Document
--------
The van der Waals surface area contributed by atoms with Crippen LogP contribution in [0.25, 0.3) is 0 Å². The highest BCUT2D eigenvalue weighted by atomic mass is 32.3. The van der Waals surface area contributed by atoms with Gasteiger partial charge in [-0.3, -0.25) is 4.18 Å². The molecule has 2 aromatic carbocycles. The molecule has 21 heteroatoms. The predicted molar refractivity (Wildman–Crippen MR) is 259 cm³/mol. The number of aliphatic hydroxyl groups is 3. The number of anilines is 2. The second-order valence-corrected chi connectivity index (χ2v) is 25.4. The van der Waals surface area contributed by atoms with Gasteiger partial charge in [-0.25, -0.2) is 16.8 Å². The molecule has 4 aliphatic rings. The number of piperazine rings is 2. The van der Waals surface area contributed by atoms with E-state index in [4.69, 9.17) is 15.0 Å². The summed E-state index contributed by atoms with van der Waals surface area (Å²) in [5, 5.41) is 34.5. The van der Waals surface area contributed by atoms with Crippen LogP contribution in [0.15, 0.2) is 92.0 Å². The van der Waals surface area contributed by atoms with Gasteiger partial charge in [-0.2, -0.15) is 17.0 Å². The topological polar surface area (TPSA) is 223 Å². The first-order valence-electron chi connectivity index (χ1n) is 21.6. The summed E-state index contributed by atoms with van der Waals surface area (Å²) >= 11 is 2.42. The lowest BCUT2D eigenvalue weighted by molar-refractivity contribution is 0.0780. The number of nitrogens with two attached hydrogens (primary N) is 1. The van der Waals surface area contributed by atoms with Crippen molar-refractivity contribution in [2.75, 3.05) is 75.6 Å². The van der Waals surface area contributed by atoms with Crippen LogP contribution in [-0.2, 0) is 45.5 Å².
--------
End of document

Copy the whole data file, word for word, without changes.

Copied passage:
The van der Waals surface area contributed by atoms with Crippen LogP contribution in [0.25, 0.3) is 0 Å². The highest BCUT2D eigenvalue weighted by atomic mass is 32.3. The van der Waals surface area contributed by atoms with Gasteiger partial charge in [-0.3, -0.25) is 4.18 Å². The molecule has 2 aromatic carbocycles. The molecule has 21 heteroatoms. The predicted molar refractivity (Wildman–Crippen MR) is 259 cm³/mol. The number of aliphatic hydroxyl groups is 3. The number of anilines is 2. The second-order valence-corrected chi connectivity index (χ2v) is 25.4. The van der Waals surface area contributed by atoms with Gasteiger partial charge in [-0.25, -0.2) is 16.8 Å². The molecule has 4 aliphatic rings. The number of piperazine rings is 2. The van der Waals surface area contributed by atoms with E-state index in [4.69, 9.17) is 15.0 Å². The summed E-state index contributed by atoms with van der Waals surface area (Å²) in [5, 5.41) is 34.5. The van der Waals surface area contributed by atoms with Crippen LogP contribution in [0.15, 0.2) is 92.0 Å². The van der Waals surface area contributed by atoms with Gasteiger partial charge in [-0.2, -0.15) is 17.0 Å². The topological polar surface area (TPSA) is 223 Å². The first-order valence-electron chi connectivity index (χ1n) is 21.6. The summed E-state index contributed by atoms with van der Waals surface area (Å²) >= 11 is 2.42. The lowest BCUT2D eigenvalue weighted by molar-refractivity contribution is 0.0780. The number of nitrogens with two attached hydrogens (primary N) is 1. The van der Waals surface area contributed by atoms with Crippen molar-refractivity contribution in [2.75, 3.05) is 75.6 Å². The van der Waals surface area contributed by atoms with Crippen LogP contribution in [-0.2, 0) is 45.5 Å².